The Steven Universe creator told NPR’s 1A that she is a non binary woman, which is to say she is isn’t entirely a woman but is okay being seen as one, but she is in herself non binary. She made the crystal gems non binary characters who look female both as representation and as a way to express her gender experience.
As another programme with central characters who are not cisgender, Steven Universe is important representation. As a children’s cartoon, it is especially important for showing children gender diversity is normal and positive.

Bex Taylor-Klaus

Bex Taylor-Klaus (Photo by Gregg DeGuire/FilmMagic)

The TV star from The Killing, Scream and Thirteen Reasons Why, came out as non binary in July 2018. Saying that they had already come out as trans non binary to a room full of people that day, and that it was time to do it on twitter, too. They also used the word enby for themself, a noun for non binary person along the same meaning as girl and boy, but not a word that all non binary people use.

Jonathan Van Ness

Jonathan Van Ness (Photo by ANGELA WEISS/AFP via Getty Images)

JVN is a hairdresser, the grooming expert on Queer Eye and the host of Gay of Thrones. He identifies as gay and gender non conforming as well as non binary. He has been femme since childhood, loving skirts, scarves, nail polish and other things which made him the target of hatred. He uses he/him pronouns and his male-assumed birthname, although he has said he doesn’t consider she/her or they/them to be the wrong pronouns either. While many see the concept of androgyny as a lack of gendered traits, Van Ness happily mixes skirts and a beard in a presentation style sometimes known as genderfuck.

Bonus Round!

While RuPaul has a terrible track record on trans topics, a surprising number of the drag queens who have competed on RuPaul’s Drag Race are non binary or otherwise not men or women.

This includes, but is probably not limited to:
Pandora Boxx in Season Two;
Jinkx Monsoon in Season Five;
Adore Delano, Kelly Mantle, Courtney Act and Laganja Estranja in Season Six;
Violet Chachki and Miss Fame in Season Seven;
Bob the Drag Queen in Season Eight;
Shea Coulee, Eureka O’Hara, Sasha Velour and Aja in Season Nine;
Gigi Goode and Crystal Methyd in Season Twelve;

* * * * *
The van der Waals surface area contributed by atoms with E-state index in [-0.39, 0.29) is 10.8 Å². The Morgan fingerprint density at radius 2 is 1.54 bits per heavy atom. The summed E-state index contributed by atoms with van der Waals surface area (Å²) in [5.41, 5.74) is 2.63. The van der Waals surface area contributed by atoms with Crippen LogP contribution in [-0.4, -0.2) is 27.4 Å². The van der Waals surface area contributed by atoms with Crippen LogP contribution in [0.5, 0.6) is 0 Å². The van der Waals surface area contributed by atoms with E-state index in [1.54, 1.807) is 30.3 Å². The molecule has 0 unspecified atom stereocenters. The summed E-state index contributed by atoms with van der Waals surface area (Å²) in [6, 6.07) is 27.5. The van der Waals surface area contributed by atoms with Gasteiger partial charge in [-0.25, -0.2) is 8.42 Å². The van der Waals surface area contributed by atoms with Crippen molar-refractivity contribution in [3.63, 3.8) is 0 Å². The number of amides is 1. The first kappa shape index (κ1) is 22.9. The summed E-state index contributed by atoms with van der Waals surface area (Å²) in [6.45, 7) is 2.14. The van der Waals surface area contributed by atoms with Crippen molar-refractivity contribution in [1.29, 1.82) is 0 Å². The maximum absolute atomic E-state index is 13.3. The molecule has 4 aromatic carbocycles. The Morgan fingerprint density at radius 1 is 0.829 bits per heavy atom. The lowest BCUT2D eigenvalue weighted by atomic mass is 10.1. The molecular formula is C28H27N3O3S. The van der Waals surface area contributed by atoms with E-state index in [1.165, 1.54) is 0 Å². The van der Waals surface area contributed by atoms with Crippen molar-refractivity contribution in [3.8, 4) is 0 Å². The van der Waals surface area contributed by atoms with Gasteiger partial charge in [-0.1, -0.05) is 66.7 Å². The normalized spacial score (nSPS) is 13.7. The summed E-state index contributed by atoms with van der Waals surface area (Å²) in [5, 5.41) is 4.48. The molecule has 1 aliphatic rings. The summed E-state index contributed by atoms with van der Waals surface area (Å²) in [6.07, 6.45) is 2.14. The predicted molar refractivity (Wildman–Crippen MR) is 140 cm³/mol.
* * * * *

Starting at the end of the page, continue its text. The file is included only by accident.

Scarlett BoBo and Ilona Verley in Drag Race Canada;
Divina de Campo in Drag Race UK.

5 Problems Non Binary Trans People Face

1 – There’s no template

When you’re a little kid, you get told “you’re a boy/girl, this is what that means” and if at any point you say “actually, I’m a girl/boy” you have the other “this is what that means”. Whether that means you embrace your gender role or actively fight against it, you’ve still had a solid idea of what it means to be a boy or a girl since you were a little kid.

It’s not really the same when the actually is followed by “I’m not a boy or a girl”. What does it mean to be genderless? What does it mean to be a gender outside of boy and girl? Trans men and women can choose to be more masculine or feminine, to embrace gender roles for safety or fight them on principle. For non binary people, however, there’s no clear gender role at all. It’s a lot more work to make your own gendered existence without a starting point.

2 – The binary is everywhere

The other issue in trying to exist outside of the binary is that the rest of the world is completely invested in it and assigns almost every possible trait to the box marked ‘female’ or the box marked ‘male’. All clothes are either men’s or women’s with even unisex items being made in slightly different cuts or shades and sold with different labels in different sizing systems. Toilets and changing rooms are separated into male and female despite having locked door cubicles. Toys and gifts are marketed heavily for boys or girls, men or women, as though people are cookie cut outs and roughly half of the population would like basically the same things.